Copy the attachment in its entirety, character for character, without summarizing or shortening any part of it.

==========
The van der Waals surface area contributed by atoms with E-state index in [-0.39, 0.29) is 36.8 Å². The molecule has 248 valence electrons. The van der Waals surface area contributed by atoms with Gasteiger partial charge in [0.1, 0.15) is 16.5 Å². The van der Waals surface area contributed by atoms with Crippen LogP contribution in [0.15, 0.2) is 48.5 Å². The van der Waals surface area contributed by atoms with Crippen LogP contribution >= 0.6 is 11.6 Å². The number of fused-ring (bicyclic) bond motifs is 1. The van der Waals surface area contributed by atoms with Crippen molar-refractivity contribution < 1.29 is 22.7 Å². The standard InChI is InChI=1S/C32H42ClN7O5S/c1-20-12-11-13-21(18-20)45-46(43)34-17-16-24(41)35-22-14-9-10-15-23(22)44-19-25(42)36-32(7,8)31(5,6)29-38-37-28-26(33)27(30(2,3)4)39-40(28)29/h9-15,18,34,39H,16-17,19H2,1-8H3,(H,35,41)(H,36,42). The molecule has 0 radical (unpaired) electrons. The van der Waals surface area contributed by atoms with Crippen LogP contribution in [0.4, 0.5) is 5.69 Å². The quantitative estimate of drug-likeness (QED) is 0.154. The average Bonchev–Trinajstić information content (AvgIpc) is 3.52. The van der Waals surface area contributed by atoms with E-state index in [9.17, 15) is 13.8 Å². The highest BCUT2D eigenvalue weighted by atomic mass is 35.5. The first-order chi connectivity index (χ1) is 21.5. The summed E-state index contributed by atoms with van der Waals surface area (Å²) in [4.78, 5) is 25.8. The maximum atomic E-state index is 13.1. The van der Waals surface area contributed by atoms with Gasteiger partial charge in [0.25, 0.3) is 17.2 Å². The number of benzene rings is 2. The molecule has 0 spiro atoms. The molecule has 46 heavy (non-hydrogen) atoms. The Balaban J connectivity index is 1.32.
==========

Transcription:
The van der Waals surface area contributed by atoms with E-state index in [-0.39, 0.29) is 36.8 Å². The molecule has 248 valence electrons. The van der Waals surface area contributed by atoms with Gasteiger partial charge in [0.1, 0.15) is 16.5 Å². The van der Waals surface area contributed by atoms with Crippen LogP contribution in [0.15, 0.2) is 48.5 Å². The van der Waals surface area contributed by atoms with Crippen LogP contribution >= 0.6 is 11.6 Å². The number of fused-ring (bicyclic) bond motifs is 1. The van der Waals surface area contributed by atoms with Crippen molar-refractivity contribution < 1.29 is 22.7 Å². The standard InChI is InChI=1S/C32H42ClN7O5S/c1-20-12-11-13-21(18-20)45-46(43)34-17-16-24(41)35-22-14-9-10-15-23(22)44-19-25(42)36-32(7,8)31(5,6)29-38-37-28-26(33)27(30(2,3)4)39-40(28)29/h9-15,18,34,39H,16-17,19H2,1-8H3,(H,35,41)(H,36,42). The molecule has 0 radical (unpaired) electrons. The van der Waals surface area contributed by atoms with Crippen LogP contribution in [0.4, 0.5) is 5.69 Å². The quantitative estimate of drug-likeness (QED) is 0.154. The average Bonchev–Trinajstić information content (AvgIpc) is 3.52. The van der Waals surface area contributed by atoms with E-state index in [9.17, 15) is 13.8 Å². The highest BCUT2D eigenvalue weighted by atomic mass is 35.5. The first-order chi connectivity index (χ1) is 21.5. The summed E-state index contributed by atoms with van der Waals surface area (Å²) in [4.78, 5) is 25.8. The maximum atomic E-state index is 13.1. The van der Waals surface area contributed by atoms with Gasteiger partial charge in [0.25, 0.3) is 17.2 Å². The number of benzene rings is 2. The molecule has 0 spiro atoms. The molecule has 46 heavy (non-hydrogen) atoms. The Balaban J connectivity index is 1.32.